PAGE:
On June 28, 1969, patrons and passers-by resisted a New York Police Department raid on the Stonewall Inn, a gay bar in Greenwich Village. In what became known as the Stonewall Rebellion, activists and allies fought for six days, demanding an end to police harassment in gay and lesbian establishments. Though activists made some strides in demanding LGBTQ civil and human rights in the first half of the century, the Stonewall Rebellion was a landmark event.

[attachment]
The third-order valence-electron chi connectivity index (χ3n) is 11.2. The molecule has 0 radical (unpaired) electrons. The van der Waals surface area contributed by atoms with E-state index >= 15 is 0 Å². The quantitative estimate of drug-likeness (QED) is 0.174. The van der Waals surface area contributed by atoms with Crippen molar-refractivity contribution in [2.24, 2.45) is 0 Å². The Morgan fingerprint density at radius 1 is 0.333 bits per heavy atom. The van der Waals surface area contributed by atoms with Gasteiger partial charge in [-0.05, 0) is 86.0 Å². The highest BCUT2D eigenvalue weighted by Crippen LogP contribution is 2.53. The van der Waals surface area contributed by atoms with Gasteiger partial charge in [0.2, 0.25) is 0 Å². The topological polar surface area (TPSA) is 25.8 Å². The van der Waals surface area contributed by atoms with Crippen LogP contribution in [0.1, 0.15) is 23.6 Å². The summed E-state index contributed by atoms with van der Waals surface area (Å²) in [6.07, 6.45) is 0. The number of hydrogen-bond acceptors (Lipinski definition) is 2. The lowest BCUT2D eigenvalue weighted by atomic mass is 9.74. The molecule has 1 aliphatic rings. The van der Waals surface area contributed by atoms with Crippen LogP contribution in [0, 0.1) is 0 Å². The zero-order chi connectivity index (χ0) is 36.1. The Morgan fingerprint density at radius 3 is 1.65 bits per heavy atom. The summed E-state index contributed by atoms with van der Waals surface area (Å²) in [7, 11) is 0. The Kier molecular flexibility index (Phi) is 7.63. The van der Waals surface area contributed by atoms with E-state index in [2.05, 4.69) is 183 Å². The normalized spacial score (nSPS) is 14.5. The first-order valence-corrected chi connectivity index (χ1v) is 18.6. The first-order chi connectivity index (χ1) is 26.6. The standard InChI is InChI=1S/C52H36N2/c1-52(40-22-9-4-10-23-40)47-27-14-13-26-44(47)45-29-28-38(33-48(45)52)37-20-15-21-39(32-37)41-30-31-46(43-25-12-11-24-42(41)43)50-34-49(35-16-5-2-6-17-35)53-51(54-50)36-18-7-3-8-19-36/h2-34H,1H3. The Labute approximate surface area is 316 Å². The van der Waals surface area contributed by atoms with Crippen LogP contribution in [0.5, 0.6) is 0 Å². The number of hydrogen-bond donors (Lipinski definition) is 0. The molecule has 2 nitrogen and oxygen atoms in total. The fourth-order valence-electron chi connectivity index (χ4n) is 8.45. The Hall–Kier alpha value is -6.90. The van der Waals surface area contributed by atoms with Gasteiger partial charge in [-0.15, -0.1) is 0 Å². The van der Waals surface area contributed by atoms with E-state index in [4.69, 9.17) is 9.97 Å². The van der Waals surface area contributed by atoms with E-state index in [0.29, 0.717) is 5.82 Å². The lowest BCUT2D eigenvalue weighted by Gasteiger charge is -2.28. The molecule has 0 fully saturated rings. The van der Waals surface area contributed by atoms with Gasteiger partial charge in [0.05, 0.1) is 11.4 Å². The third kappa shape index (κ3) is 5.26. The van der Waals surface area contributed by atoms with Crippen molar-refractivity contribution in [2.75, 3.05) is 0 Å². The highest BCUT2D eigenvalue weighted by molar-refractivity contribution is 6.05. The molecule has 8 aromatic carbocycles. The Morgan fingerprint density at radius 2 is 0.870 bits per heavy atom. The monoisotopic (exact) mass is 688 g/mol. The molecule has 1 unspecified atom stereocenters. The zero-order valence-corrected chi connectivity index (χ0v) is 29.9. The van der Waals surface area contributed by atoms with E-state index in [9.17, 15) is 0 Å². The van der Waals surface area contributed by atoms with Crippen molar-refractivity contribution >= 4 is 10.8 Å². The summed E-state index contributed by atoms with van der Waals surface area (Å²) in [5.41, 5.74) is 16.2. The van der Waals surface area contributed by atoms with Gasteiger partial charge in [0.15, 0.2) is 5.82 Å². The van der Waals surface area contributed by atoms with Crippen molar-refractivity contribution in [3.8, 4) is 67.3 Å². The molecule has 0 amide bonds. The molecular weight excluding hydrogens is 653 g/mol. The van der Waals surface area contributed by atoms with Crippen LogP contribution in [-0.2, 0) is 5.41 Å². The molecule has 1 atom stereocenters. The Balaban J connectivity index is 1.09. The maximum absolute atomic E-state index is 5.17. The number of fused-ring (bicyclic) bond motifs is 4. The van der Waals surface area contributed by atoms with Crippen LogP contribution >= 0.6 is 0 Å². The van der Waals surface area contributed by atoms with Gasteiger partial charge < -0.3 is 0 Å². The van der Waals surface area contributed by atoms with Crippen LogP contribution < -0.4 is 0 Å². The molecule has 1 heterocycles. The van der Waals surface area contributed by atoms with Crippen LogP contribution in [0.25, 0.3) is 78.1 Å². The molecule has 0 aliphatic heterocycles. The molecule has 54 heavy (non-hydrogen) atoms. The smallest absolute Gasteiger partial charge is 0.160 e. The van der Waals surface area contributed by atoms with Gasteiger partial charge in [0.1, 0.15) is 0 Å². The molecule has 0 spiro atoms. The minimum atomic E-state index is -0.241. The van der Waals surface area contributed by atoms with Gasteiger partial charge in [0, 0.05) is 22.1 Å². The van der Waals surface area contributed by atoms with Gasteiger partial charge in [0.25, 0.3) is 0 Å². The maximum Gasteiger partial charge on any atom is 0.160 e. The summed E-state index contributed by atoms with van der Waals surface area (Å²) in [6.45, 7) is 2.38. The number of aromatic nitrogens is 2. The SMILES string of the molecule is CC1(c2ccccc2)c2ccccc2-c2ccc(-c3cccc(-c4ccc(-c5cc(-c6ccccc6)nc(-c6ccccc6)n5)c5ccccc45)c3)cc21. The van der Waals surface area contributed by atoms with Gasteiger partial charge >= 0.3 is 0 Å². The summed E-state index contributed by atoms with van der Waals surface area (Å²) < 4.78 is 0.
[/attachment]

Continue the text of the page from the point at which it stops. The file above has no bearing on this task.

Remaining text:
LGBTQ activism gained momentum after Stonewall. Advocates called for reform in laws and public policies that victimized members of the LGBTQ community. At the first National March on Washington for Lesbian and Gay Rights in 1979, demonstrators demanded a rights bill and an executive order banning discrimination based on sexual orientation. Dr. King’s widow, civil rights activist Coretta Scott King, became a supporter of the Gay Rights Movement, endorsing the Gay and Civil Rights Act in speeches and interviews.